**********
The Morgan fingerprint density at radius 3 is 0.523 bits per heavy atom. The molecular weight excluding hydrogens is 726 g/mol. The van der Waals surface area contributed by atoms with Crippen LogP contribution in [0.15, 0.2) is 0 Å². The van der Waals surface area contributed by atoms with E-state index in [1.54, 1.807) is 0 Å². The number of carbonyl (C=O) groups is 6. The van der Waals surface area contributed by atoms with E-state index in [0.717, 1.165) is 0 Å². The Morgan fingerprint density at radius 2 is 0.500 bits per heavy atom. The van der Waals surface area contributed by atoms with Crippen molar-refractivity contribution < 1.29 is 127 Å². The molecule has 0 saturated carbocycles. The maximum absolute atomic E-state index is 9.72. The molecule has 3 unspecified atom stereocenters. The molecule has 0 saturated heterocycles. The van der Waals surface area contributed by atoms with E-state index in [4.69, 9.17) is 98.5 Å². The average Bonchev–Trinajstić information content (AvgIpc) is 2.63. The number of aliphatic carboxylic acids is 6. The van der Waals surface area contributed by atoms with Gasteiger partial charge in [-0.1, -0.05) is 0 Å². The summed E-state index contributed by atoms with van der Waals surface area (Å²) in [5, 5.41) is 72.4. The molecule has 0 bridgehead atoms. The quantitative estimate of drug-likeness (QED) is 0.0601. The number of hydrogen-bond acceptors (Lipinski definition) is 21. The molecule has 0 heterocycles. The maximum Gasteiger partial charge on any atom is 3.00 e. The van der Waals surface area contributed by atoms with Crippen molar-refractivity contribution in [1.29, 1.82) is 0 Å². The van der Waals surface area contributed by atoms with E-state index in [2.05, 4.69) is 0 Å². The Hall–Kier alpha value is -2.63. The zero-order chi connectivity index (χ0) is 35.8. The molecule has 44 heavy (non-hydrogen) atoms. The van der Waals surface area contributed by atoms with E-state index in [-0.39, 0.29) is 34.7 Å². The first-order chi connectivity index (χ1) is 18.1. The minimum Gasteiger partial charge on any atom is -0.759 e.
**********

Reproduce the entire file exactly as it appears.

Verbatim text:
The Morgan fingerprint density at radius 3 is 0.523 bits per heavy atom. The molecular weight excluding hydrogens is 726 g/mol. The van der Waals surface area contributed by atoms with Crippen LogP contribution in [0.15, 0.2) is 0 Å². The van der Waals surface area contributed by atoms with E-state index in [1.54, 1.807) is 0 Å². The number of carbonyl (C=O) groups is 6. The van der Waals surface area contributed by atoms with E-state index in [0.717, 1.165) is 0 Å². The Morgan fingerprint density at radius 2 is 0.500 bits per heavy atom. The van der Waals surface area contributed by atoms with Crippen molar-refractivity contribution < 1.29 is 127 Å². The molecule has 0 saturated carbocycles. The maximum absolute atomic E-state index is 9.72. The molecule has 3 unspecified atom stereocenters. The molecule has 0 saturated heterocycles. The van der Waals surface area contributed by atoms with E-state index in [4.69, 9.17) is 98.5 Å². The average Bonchev–Trinajstić information content (AvgIpc) is 2.63. The number of aliphatic carboxylic acids is 6. The van der Waals surface area contributed by atoms with Gasteiger partial charge in [-0.1, -0.05) is 0 Å². The summed E-state index contributed by atoms with van der Waals surface area (Å²) in [5, 5.41) is 72.4. The molecule has 0 bridgehead atoms. The quantitative estimate of drug-likeness (QED) is 0.0601. The number of hydrogen-bond acceptors (Lipinski definition) is 21. The molecule has 0 heterocycles. The maximum Gasteiger partial charge on any atom is 3.00 e. The van der Waals surface area contributed by atoms with Crippen molar-refractivity contribution in [1.29, 1.82) is 0 Å². The van der Waals surface area contributed by atoms with E-state index in [2.05, 4.69) is 0 Å². The Hall–Kier alpha value is -2.63. The zero-order chi connectivity index (χ0) is 35.8. The molecule has 44 heavy (non-hydrogen) atoms. The van der Waals surface area contributed by atoms with E-state index in [-0.39, 0.29) is 34.7 Å². The first-order chi connectivity index (χ1) is 18.1. The minimum Gasteiger partial charge on any atom is -0.759 e.